But the Biden administration has also quietly made the committee’s investigation easier, declining to shield Trump-era White House documents from view despite his claims of executive privilege. In an October letter, White House counsel Dana Remus told National Archivist David Ferriero that Biden would not block the committee from viewing White House documents, saying that after consulting with the Department of Justice, “President Biden has determined that an assertion of executive privilege is not in the best interests of the United States, and therefore is not justified.”
The criminal investigation of the attack, too, has been largely left to the Department of Justice, which has moved at a deliberative pace to investigate, charge, and prosecute the estimated 2,000 people who entered the Capitol Building during the attack. On Wednesday, U.S. Attorney General Merrick Garland said that the speed of those prosecutions—and what have been perceived as relatively light charges for people who are alleged to have executed a terrorist plot to overthrow the government—followed “well-worn prosecutorial practices” during an unprecedentedly complicated investigation.
“In complex cases, initial charges are often less severe than later charged offenses. This is purposeful, as investigators methodically collect and sift through more evidence,” Garland said. “A necessary consequence of the prosecutorial approach of charging less serious offenses first is that courts impose shorter sentences before they impose longer ones.”
Garland vowed, however, that “the actions we have taken thus far will not be our last.”
On a more practical level, Biden has taken pains to prevent Trump from hijacking his presidency from his oceanside Elba. Biden has nearly entirely avoided even using Trump’s name in public, referring to him only as “my predecessor” or “the former guy,” or as he did on Thursday sixteen times, as “the former president. “Last month, Biden even claimed that “I don’t think about the former president.”
But whether Biden indeed doesn’t think much about the man who attempted to overthrow the election, Trump has continued to rally Republicans around the idea that Biden is a false president.
Rather than fade into Nixonian disgrace and infamy in the year since he left office, Trump has largely succeeded in radicalizing the Republican Party that had temporarily appeared to forsake him. House Minority Leader Kevin McCarthy (R-CA), who called Trump responsible for the attack on Congress, would later visit him at Mar-a-Lago and has defended him against investigation. The majority of Republicans now overwhelmingly believe—or, in the case of many elected Republicans, pretend to believe—in his bogus charges of wide-scale election fraud. Republicans nationwide have laid the groundwork for future attempts to circumvent election results, passing restrictive voting measures in numerous states and pushing out non-loyalists on local election boards.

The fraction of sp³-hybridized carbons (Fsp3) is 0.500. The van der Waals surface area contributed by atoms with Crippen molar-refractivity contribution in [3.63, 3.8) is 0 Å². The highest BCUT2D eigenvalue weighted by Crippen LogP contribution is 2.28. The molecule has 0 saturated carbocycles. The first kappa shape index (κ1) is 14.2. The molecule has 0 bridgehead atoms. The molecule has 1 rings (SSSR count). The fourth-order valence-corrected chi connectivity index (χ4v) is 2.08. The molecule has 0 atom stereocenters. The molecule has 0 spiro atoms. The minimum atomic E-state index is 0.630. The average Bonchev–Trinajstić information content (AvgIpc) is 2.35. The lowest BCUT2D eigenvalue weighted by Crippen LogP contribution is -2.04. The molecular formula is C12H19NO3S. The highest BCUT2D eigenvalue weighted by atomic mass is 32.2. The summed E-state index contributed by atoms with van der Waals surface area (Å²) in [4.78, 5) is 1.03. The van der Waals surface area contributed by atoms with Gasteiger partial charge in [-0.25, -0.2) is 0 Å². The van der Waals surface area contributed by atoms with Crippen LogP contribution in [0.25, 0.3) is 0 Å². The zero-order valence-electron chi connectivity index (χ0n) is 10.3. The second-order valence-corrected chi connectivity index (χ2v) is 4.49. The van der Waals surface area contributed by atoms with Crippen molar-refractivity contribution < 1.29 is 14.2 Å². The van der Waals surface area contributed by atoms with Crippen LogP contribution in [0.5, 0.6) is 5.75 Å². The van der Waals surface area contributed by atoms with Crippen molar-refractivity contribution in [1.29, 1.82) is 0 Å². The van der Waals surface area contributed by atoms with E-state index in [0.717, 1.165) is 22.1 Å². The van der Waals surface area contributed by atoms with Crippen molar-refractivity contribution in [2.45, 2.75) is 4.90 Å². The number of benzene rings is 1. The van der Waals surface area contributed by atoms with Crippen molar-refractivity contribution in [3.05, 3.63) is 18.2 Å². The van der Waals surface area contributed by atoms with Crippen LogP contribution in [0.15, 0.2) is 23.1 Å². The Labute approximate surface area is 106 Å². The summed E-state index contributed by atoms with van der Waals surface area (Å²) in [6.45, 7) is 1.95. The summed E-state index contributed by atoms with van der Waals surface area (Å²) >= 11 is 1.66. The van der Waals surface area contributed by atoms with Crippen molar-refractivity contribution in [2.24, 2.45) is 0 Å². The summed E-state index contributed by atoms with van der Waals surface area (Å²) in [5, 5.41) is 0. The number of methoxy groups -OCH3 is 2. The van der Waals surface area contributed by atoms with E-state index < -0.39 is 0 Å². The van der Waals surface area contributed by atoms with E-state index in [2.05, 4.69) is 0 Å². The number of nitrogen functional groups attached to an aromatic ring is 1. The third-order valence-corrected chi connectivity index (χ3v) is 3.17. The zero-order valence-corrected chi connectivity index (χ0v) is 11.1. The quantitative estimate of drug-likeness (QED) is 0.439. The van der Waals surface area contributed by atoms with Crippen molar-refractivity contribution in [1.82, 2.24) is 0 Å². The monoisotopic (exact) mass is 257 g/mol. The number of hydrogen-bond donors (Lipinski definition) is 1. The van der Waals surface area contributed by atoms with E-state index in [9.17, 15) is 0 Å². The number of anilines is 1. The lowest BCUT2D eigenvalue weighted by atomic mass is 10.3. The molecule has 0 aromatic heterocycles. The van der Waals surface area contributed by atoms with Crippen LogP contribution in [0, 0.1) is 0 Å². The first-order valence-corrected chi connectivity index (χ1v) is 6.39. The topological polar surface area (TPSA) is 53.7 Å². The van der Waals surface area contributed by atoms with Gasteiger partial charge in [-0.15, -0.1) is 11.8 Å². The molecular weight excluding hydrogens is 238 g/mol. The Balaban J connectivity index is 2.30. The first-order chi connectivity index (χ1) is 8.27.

The few Republicans who have publicly pushed back against the tide of Trump’s “Big Lie,” as Biden called it on Thursday, have been forsaken by the party, with well-funded primary challenges from Trump-backed candidates and, in the case of Rep. Liz Cheney (R-WY), the stripping of her place in the party’s congressional leadership.
Trump’s continued power over his party—and the increasing likelihood that he will pursue the presidency once again in 2024—went unmentioned in Biden’s remarks on Thursday. But the “unprecedented assault” on American democracy and its aftermath, as Biden called it in the hours following the attack last year, was central to the twin addresses.
“January 6th reflects the dual nature of democracy: its fragility and its strength,” Harris said. “The fragility of democracy is this: if we are not vigilant, if we do not defend it, democracy simply will not stand. It will falter and fail.”
This future of this potential “unraveling” of American democracy, Harris said, lies in the hands of Congress.